Foreword by GM Ulf Andersson
I have played many long games in my life. I have always been perfectly okay with playing long games. I just enjoy playing. I suffer a lot when I lose but I cannot avoid that. Many of my games were equal and I was managing to unbalance them in the final stage. I like very much what Jan Timman said once. He said, "The position is equal but this does not mean that it is a draw". Before, we were playing 16 moves in 1 hour. Also, the games were adjourned after 40 moves and 5 hours of play. In this way, one game could easily last 7 hours or more. Nowadays, the games are shorter. The short time controls are much more difficult for me. Nevertheless, I have seen that many players play very well when they are short on time.
Nowadays, the vast majority of chess players are most concerned about improving their opening. They spend many hours analyzing complicated lines and trying to come up with some fresh ideas that can be used in the next tournament. The obsession with openings is developed to such an extent that people have a tendency to underestimate the other components of the game - middlegame and endgame. As a matter of fact, opponents being relatively equal, the majority of the games are decided in the endgame. The endgame mastery becomes even much more important when we take into consideration the fact that time controls are constantly getting shorter. When we reach the endgame, we have no time for deep calculations and one must rely mostly on intuition and understanding.
Forementioned considerations are the reason why Modern Chess decided to start creating endgame databases. When we speak about endgame, the Swedish GM Ulf Andersson is probably the most spectacular example that comes to our mind. That is why together with GM Mihail Marin we decided to release a series of databases dedicated to Ulf's endgame technique.
The current database deals with Andersson's play in rook endgames. Here is what GM Mihail Marin says in the introduction to the current database:
Readers familiar with my book "Learning from Legends" already know that I like to study some thematic aspects of our game using some great players from the past as role models. If we think of endgame specialists from the late phase of the classical age, one of the first names coming up to mind is Ulf Andersson. Apart from his exquisite endgame technique and ability to squeeze a win apparently out of nothing, what impresses me is Ulf's general approach. He rarely strives for an advantage out of the opening or early middlegame, preferring to play long games in which the balance is disturbed at a late stage, typically in the phase of simplification to the endgame, or even deep in the endgame already. But once he has obtained an advantage (be it winning, minimal or symbolic) Andersson's play becomes a mixture of patient maneuvering, aimed at tiring the opponent, and flexibility accompanied by concreteness. He can change the setup or main plan according to the most subtle details, many of them revealed only after thorough analysis. When evaluating the initial position in the rook endings below, I have used the same system as in the "Legends". There are several material and positional factors which are valued with +1 or -1, for instance, extra pawn, active rook, centralized king, space advantage, better structure. The practice has taught me that an overall +1 score offers just practical winning chances but not a clear win, while a +2 usually is enough to get the full point. Of course, the system is not infallible, and sometimes it is not easy to evaluate all the aspects properly, but in most cases, it can offer orientation in the phase of simplification. I hope that the games selected for this database will help the reader to understand rook endings better. They surely helped me!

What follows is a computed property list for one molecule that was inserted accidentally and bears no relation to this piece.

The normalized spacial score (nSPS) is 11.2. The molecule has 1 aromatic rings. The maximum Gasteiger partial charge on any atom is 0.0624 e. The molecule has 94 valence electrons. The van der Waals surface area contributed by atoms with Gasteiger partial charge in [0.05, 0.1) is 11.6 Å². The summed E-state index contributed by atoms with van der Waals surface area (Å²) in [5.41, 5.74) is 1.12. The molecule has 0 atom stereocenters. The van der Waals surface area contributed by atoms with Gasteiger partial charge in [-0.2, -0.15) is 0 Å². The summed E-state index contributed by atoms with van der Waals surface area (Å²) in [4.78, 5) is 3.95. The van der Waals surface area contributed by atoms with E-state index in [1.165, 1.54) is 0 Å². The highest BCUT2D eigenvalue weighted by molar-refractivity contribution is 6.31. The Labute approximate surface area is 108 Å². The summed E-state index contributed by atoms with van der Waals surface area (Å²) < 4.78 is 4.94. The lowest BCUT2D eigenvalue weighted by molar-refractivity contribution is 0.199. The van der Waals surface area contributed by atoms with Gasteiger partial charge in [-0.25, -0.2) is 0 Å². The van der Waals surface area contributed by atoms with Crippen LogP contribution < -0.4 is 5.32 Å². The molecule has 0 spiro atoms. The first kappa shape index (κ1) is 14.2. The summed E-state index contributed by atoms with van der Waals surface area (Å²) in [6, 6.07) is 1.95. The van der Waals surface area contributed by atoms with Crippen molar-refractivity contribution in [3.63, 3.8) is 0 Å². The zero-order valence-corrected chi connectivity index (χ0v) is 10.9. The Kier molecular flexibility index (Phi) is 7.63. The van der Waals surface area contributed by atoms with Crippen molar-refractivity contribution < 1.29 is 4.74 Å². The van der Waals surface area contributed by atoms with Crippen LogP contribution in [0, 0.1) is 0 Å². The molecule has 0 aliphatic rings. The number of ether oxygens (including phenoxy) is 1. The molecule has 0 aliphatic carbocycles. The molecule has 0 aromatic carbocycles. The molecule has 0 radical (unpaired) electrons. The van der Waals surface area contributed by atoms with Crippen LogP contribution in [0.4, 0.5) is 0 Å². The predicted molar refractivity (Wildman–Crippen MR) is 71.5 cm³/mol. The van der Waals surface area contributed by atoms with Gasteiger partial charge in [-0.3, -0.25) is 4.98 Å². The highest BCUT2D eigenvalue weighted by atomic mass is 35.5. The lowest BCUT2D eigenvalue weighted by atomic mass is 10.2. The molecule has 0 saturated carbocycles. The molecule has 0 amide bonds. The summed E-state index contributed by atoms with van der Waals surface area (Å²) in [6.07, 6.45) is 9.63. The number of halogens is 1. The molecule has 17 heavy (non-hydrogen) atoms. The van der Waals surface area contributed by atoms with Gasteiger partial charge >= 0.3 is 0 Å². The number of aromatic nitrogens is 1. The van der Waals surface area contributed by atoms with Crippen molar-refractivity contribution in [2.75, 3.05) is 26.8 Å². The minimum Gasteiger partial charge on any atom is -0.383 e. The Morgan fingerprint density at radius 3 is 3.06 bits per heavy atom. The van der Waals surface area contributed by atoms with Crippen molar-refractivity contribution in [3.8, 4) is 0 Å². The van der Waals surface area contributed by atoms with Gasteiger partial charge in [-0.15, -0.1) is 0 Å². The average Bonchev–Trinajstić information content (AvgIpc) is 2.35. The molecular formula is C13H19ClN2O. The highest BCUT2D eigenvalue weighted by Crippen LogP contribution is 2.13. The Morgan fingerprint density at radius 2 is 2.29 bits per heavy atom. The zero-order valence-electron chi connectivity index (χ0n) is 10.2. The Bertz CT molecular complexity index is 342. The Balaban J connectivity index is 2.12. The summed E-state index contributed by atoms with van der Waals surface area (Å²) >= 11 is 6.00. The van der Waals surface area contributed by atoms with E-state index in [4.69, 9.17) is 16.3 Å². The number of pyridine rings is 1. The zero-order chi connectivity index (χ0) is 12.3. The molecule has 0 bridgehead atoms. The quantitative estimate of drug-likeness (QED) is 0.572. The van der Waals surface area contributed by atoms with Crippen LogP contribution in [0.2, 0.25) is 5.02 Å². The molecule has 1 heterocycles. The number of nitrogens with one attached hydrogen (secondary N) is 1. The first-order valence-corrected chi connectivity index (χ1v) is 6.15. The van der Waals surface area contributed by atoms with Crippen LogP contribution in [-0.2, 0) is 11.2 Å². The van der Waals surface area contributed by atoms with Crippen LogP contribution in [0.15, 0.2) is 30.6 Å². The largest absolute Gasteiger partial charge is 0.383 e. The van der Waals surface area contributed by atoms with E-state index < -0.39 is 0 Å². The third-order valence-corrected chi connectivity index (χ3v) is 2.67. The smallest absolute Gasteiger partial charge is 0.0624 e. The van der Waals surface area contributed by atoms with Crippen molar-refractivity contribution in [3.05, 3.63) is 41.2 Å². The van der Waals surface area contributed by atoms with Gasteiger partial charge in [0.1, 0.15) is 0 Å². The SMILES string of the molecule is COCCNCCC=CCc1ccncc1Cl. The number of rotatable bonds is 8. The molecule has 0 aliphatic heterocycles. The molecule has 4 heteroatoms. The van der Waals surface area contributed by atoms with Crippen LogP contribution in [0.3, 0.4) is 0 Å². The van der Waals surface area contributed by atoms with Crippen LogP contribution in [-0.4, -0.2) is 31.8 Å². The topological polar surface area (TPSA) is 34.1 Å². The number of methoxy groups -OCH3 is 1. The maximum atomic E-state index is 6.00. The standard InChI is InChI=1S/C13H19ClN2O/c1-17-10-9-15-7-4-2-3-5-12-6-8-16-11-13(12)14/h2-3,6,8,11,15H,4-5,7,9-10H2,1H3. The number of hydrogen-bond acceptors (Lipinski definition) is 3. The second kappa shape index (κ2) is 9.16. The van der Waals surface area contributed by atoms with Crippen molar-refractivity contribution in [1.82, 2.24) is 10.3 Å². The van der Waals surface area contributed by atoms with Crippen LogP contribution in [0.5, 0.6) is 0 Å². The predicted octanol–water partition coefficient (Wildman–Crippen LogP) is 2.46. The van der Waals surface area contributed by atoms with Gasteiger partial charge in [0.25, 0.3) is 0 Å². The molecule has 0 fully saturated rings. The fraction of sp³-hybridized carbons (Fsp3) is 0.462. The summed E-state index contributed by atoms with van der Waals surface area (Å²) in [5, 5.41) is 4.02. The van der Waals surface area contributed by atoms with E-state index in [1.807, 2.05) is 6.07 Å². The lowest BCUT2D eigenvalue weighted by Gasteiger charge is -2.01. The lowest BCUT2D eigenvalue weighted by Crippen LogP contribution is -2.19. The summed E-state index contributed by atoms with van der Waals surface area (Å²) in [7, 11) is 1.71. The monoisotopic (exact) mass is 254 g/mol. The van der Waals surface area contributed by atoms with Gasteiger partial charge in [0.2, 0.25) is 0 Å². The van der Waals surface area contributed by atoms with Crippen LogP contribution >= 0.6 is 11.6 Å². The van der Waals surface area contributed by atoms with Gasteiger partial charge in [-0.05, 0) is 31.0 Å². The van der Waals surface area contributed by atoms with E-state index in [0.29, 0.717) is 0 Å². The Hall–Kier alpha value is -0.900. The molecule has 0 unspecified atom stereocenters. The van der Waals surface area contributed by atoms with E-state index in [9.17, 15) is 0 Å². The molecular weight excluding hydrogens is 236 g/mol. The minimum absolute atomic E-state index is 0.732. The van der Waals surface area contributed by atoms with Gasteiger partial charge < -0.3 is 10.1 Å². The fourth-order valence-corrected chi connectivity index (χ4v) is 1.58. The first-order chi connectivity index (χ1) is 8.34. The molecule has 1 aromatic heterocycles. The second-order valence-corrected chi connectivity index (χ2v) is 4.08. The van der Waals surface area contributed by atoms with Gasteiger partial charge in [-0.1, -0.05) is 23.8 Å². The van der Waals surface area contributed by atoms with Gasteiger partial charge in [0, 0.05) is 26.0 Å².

The database consists of 6 basic positions (used as a model), 10 extensively annotated examples and 30 interactive tests. All the examples and test positions are taken from the games of Ulf Andersson.
In this database, GM Marin covers 3 very important types of rook endgames - endgames with an extra pawn on the queenside, endgames with an extra pawn when the pawns are on the same wing, and endgames with a positional advantage.
In this section, the author provides 6 basic positions which will help the reader to understand the subsequent examples.
In his comments to these 6 basic positions, Marin provides detailed explanations of the plans of both sides. When necessary, his assessments are supported by example variations. After studying these positions, the reader will be ready to dive into the complexity of Ulf's endgames.
In this section, the author deals with 10 highly instructive endgames played by Ulf Andersson. Each of these examples covers a number of interesting positions and endgame principles. When going through the annotations to the examples, you will feel to what an extent Ulf understands the endgame. Below, you can find one of the examples:
After going through the annotated examples, you will have a better understanding of the rook endgames. It is obvious that the theoretical knowledge is nothing without practice. This is the reason why Marin provides 30 interactive test positions. All of the games are taken from the practice of Ulf Andersson. In the solution to every test, you will find detailed annotations. Below, you can take a look at 5 tests.